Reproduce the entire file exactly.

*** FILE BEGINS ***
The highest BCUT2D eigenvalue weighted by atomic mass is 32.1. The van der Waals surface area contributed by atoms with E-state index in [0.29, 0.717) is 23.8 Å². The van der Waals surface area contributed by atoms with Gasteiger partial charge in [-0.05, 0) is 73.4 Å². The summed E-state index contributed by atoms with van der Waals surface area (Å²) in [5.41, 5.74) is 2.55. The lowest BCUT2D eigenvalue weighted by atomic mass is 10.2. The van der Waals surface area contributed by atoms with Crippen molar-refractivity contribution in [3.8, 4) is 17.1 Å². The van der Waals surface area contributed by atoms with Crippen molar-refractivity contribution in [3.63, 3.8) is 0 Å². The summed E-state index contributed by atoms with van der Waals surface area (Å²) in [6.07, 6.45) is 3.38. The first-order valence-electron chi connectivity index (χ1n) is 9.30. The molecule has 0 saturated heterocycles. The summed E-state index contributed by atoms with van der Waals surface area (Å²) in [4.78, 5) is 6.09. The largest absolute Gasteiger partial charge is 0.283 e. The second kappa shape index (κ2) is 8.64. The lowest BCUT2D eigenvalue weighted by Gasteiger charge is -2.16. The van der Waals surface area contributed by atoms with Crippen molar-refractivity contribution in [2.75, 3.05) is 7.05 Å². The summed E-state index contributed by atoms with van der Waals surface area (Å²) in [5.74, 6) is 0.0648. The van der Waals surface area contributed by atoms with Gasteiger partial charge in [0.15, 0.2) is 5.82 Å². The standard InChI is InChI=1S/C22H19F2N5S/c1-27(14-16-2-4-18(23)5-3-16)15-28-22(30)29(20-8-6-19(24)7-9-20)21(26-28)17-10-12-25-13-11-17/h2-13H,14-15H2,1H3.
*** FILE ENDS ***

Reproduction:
The highest BCUT2D eigenvalue weighted by atomic mass is 32.1. The van der Waals surface area contributed by atoms with E-state index in [0.29, 0.717) is 23.8 Å². The van der Waals surface area contributed by atoms with Gasteiger partial charge in [-0.05, 0) is 73.4 Å². The summed E-state index contributed by atoms with van der Waals surface area (Å²) in [5.41, 5.74) is 2.55. The lowest BCUT2D eigenvalue weighted by atomic mass is 10.2. The van der Waals surface area contributed by atoms with Crippen molar-refractivity contribution in [3.8, 4) is 17.1 Å². The van der Waals surface area contributed by atoms with Crippen molar-refractivity contribution in [3.63, 3.8) is 0 Å². The summed E-state index contributed by atoms with van der Waals surface area (Å²) in [6.07, 6.45) is 3.38. The first-order valence-electron chi connectivity index (χ1n) is 9.30. The molecule has 0 saturated heterocycles. The summed E-state index contributed by atoms with van der Waals surface area (Å²) in [4.78, 5) is 6.09. The largest absolute Gasteiger partial charge is 0.283 e. The second kappa shape index (κ2) is 8.64. The lowest BCUT2D eigenvalue weighted by Gasteiger charge is -2.16. The van der Waals surface area contributed by atoms with Crippen molar-refractivity contribution in [2.75, 3.05) is 7.05 Å². The summed E-state index contributed by atoms with van der Waals surface area (Å²) in [5.74, 6) is 0.0648. The van der Waals surface area contributed by atoms with Gasteiger partial charge in [0.15, 0.2) is 5.82 Å². The standard InChI is InChI=1S/C22H19F2N5S/c1-27(14-16-2-4-18(23)5-3-16)15-28-22(30)29(20-8-6-19(24)7-9-20)21(26-28)17-10-12-25-13-11-17/h2-13H,14-15H2,1H3.